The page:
ECD Measurement Hub.
Quality Early Learning Programmes
Year of Investment and Stage:
2016 | Early Proof of Concept
Early Proof of Concept
Have we reinvested:
The ECD Measurement Hub is a collection of tools designed to assess key developmental processes in the early years. The aim is to generate or adapt and share information, learnings and practices about emerging child measurement in sub-Saharan Africa so as to better gauge progress towards development goals.
In 2016, under the name ‘Words Count, the team brought language environment analysis to Southern Africa, providing invaluable data and insight into how the language development of marginalised children can be accelerated. In development is Google Street View Image Analysis tool that assesses the child-friendliness of environments. This data will be mapped against other education and health data to better understand environmental factors that hinder child development.
The assessment of children’s developmental and psychological well-being, both in the short and long term is expensive and time consuming. Population-based data on child development is essential to improve the lives of children globally and to substantively advance global efforts to improve child development. Measuring global progress towards these goals will require a suite of new research tools designed to assess key developmental processes, While technology-facilitated innovations have attained some traction, penetration is limited. This is even more so when it comes to novel measurement innovation (for instance, heart rate monitors). This is particularly the case in African contexts, where logistical, structural, and social barriers to measurement are common, and resources for research, limited.
In these early years, the family has the most profound influence on the child and early intervention should be provided by no later than 6 months of age. The long term economic cost to countries is also high. The World Health Organisation (WHO) estimates that children who do not receive early intervention can cost the state up to $1 million in their lifetime.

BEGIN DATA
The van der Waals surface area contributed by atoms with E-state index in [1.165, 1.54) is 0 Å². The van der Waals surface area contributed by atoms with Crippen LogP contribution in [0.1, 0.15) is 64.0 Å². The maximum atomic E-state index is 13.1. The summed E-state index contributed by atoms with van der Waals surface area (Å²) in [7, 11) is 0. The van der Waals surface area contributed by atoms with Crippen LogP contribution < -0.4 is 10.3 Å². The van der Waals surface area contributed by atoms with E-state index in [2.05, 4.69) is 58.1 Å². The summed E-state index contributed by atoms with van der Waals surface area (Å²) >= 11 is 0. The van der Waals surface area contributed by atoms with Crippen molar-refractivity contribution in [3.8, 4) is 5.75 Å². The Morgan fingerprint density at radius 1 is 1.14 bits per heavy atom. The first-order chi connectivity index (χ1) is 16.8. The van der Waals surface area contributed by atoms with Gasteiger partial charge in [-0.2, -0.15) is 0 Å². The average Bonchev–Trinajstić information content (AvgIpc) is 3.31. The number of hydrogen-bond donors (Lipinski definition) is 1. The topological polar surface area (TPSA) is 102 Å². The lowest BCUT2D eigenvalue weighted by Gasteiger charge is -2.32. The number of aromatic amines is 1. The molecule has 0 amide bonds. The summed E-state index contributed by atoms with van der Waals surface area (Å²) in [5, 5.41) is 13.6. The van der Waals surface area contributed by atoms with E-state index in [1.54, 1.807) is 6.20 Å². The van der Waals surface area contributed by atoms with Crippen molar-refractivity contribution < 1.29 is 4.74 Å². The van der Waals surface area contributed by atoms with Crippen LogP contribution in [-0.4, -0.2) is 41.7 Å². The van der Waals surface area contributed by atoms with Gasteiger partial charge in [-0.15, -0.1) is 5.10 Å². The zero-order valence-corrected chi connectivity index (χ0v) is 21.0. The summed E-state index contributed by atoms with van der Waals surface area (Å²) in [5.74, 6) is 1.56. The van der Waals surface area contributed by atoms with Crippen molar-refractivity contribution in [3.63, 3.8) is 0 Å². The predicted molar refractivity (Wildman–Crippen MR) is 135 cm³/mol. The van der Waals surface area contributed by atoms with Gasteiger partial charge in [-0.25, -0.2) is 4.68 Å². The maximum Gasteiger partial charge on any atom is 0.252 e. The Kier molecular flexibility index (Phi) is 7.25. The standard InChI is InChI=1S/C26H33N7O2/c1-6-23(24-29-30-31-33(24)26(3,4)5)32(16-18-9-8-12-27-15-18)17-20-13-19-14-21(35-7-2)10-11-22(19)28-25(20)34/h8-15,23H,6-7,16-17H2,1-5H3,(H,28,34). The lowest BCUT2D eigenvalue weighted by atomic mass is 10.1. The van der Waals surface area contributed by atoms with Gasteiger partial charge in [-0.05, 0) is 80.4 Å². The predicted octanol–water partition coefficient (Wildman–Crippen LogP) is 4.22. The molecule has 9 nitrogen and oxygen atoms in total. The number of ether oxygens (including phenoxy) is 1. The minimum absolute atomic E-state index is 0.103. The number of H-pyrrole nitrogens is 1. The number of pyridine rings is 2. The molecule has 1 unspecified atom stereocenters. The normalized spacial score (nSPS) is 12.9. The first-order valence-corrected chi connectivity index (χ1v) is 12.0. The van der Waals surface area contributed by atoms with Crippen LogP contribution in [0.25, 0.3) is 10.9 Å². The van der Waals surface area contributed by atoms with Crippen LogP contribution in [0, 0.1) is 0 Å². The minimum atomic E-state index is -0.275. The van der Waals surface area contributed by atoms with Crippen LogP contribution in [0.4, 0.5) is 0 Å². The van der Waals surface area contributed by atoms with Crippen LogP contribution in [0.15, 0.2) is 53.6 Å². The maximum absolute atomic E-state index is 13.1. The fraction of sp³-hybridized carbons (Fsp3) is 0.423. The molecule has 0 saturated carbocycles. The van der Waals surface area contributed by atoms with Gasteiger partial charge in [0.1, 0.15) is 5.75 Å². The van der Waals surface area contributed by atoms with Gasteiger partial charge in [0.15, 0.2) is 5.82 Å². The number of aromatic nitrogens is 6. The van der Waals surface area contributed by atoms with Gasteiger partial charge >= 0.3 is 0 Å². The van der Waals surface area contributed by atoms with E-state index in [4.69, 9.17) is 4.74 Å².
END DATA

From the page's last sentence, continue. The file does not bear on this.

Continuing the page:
Despite the need and outcomes achieved, HH, a free, high quality early intervention programme reaching 6 provinces, has reached only 3% of SA children born with hearing loss in the last 12 years. HH has struggled to transition to scale. Adaptations to the model are required in order to expand reach and to leverage HH’s value proposition to facilitate sustainability.
The aim of this venture is to promote the use of emerging technologies to solve problems of child measurement at the population level across Africa. The two innovative tools explored to date:
- Words Count uses the latest available technology – in the form of the Language Environment Analysis System (LENA) – to analyse and segment audio data within children’s everyday environments. The system includes a sensitive recording device for capturing the number and type of adult words spoken to and near the child under assessment over the course of a defined period. This data will help researchers determine which interventions are most effective in enriching home language environments for young children.
- Google Street View Image Analysis can be used to derive indicators of neighbourhood built environments. Software programmes using convolutional neural networks can create indicators of the child-friendliness of the built environment in a given area, and these can be mapped onto individual-level or area-level human health data.
Why we Invested
Data-driven decision-making is an essential component of driving meaningful change for children. Exploring these tools can generate information about what interventions work, for who and under what conditions, to inform good practice and the scale-up of these. There is the opportunity to leverage the use of big data emanating from emerging technologies to inform practice and policy for young children in Africa.
Another key element of interest is the adaptation of technologies and euro-centric data models for use in Africa. Tools need to be culturally sensitive and contextually appropriate in order to be sustainable and useful.
The Project Team
Institute of Life Course Health Research at Stellenbosch University